The Picture of Good Health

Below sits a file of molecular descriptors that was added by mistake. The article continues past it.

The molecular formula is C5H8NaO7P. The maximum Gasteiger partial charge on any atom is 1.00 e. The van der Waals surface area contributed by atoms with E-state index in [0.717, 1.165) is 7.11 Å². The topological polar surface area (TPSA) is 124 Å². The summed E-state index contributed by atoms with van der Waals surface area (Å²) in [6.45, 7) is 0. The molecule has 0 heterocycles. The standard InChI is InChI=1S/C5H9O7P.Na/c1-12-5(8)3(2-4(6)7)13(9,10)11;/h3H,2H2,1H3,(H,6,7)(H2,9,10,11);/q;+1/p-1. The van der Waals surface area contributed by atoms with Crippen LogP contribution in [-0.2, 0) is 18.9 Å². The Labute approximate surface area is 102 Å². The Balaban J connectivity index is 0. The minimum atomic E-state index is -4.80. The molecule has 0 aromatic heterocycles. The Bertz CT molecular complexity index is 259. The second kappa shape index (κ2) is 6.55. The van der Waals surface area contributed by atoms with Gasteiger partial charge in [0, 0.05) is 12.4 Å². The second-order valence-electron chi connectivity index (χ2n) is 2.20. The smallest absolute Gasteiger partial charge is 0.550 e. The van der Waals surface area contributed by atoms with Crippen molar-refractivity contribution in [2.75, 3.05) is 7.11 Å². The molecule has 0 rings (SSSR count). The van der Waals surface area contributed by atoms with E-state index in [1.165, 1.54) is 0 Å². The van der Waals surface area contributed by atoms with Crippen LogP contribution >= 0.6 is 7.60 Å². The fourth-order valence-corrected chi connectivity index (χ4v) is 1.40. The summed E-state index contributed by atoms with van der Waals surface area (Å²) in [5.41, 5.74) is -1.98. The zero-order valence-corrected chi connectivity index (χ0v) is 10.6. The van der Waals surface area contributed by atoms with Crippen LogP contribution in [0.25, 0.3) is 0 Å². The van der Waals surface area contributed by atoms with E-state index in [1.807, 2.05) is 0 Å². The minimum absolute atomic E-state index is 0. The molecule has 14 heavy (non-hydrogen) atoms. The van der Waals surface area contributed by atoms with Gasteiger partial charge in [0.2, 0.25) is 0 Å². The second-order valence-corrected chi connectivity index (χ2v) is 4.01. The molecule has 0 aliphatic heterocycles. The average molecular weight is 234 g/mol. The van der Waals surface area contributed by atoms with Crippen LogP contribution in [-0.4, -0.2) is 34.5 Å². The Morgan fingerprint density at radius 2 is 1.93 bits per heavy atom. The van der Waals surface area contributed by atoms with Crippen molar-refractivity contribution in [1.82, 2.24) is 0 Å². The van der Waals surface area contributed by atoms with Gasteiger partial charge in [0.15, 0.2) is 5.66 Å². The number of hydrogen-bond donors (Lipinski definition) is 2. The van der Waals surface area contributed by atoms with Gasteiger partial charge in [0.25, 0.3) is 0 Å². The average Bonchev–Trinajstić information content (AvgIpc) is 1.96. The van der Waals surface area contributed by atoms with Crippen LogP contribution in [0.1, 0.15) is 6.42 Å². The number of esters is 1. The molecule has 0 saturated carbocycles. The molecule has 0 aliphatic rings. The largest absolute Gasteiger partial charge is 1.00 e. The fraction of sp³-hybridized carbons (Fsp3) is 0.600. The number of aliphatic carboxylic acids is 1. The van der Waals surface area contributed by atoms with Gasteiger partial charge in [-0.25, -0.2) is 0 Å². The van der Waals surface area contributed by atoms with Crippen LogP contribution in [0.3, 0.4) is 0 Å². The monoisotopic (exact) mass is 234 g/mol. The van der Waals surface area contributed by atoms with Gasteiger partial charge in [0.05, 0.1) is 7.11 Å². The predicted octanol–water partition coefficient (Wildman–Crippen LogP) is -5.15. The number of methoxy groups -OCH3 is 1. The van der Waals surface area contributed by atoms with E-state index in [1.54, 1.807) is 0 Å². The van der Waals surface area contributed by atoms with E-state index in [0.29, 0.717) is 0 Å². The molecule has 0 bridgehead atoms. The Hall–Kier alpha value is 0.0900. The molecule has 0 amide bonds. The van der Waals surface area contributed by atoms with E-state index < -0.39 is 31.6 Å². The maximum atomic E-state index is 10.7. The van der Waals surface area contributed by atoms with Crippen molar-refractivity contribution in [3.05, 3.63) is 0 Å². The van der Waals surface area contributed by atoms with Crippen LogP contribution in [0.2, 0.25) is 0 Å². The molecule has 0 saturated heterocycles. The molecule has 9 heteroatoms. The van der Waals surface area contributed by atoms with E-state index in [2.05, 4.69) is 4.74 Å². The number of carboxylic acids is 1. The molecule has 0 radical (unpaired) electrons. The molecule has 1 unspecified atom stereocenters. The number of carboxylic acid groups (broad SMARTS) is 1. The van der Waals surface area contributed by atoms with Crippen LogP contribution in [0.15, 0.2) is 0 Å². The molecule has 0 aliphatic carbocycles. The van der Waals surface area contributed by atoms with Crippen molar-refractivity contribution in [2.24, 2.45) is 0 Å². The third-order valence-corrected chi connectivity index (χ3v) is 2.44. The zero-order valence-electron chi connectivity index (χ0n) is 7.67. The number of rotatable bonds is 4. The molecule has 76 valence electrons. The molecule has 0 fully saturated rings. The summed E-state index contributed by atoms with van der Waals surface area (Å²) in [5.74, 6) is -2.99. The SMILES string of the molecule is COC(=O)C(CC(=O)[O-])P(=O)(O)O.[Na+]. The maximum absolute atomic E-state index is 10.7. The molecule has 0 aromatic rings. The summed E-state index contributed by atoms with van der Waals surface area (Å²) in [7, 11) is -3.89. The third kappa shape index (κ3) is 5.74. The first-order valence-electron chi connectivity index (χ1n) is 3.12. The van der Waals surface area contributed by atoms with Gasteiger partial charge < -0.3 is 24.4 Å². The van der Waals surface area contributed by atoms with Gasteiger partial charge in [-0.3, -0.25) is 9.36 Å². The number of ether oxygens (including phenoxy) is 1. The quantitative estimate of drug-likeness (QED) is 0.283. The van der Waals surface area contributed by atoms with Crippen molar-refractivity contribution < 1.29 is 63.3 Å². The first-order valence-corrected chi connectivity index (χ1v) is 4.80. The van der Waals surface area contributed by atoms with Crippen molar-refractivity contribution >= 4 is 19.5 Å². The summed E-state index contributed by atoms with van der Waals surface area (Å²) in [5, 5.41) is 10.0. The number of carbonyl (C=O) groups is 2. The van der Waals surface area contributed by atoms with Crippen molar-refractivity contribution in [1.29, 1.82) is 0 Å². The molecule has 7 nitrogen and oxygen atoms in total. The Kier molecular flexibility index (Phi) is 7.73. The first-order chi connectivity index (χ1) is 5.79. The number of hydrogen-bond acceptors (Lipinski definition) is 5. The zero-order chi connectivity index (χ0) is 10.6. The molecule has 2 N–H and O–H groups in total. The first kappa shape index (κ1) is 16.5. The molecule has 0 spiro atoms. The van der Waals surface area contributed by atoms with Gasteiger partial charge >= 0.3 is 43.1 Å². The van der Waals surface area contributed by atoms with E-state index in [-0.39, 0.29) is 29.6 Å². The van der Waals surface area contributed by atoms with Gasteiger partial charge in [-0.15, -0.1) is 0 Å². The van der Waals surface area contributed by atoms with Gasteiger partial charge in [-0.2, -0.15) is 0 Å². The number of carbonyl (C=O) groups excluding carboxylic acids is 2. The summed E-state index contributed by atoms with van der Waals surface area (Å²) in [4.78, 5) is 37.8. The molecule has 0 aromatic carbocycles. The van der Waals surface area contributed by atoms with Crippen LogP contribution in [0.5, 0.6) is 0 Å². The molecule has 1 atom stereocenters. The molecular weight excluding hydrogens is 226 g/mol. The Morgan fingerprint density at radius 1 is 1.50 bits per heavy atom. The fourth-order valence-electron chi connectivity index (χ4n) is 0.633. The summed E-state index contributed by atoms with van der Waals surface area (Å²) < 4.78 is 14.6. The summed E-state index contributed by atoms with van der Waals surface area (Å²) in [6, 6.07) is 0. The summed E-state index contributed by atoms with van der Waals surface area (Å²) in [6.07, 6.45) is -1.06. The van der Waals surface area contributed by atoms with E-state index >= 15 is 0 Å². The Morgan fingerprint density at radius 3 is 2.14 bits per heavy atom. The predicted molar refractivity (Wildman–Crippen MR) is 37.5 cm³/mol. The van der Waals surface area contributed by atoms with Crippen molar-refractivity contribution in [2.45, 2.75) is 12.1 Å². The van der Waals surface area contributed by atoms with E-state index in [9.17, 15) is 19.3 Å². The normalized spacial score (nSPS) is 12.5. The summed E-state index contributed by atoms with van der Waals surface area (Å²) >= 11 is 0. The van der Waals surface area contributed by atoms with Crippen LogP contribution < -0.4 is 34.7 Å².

Ensuring Health through Family-Friendly Reform of Medical Insurance When the Obama Administration and its Democratic supporters pushed through the radical 2010 reform of medical insurance known officially as the “Patient Protection and Affordable Care Act” and unofficially as “Obamacare,” they justified their one-party revolution in insurance as a way to rein in runaway health-care costs. To be sure, health-care costs have skyrocketed in recent decades, so dramatically in fact that no clear-eyed policymaker could deny the need to address the problem. Available evidence, however, indicates that the ACA has utterly failed to contain costs.[1] But then that failure should surprise no one, for most policymakers simply do not know what good health looks like. Their ignorance reflects their overly narrow focus. The architects of the ACA can see only two fundamental realities: the individual needing health care and the government (usually the Federal government) guaranteeing that care. Everyone else—including physicians, hospitals, and private insurance companies—must bend to these two realities. These ACA designers, assert Republican critics, have failed to see how the economics of the marketplace affect health care, and in their economic blindness these designers have actually exacerbated the crisis in health-care costs while dramatically enlarging the size of government. These critics are right about how Obama and his supporters have expanded the Leviathan State. They are right, too, about the need to let the free market work. Yet Republicans have offered no satisfactory replacement. To be sure, they do advocate measures—such as block grants to the states and wider consumer choice—which would improve the health-care picture, but only at the margin.[2] But what is most inadequate about Republican criticism is that those advancing it seem generally to share with the architects of the ACA a fundamental blindness. They see, rightly enough, that O
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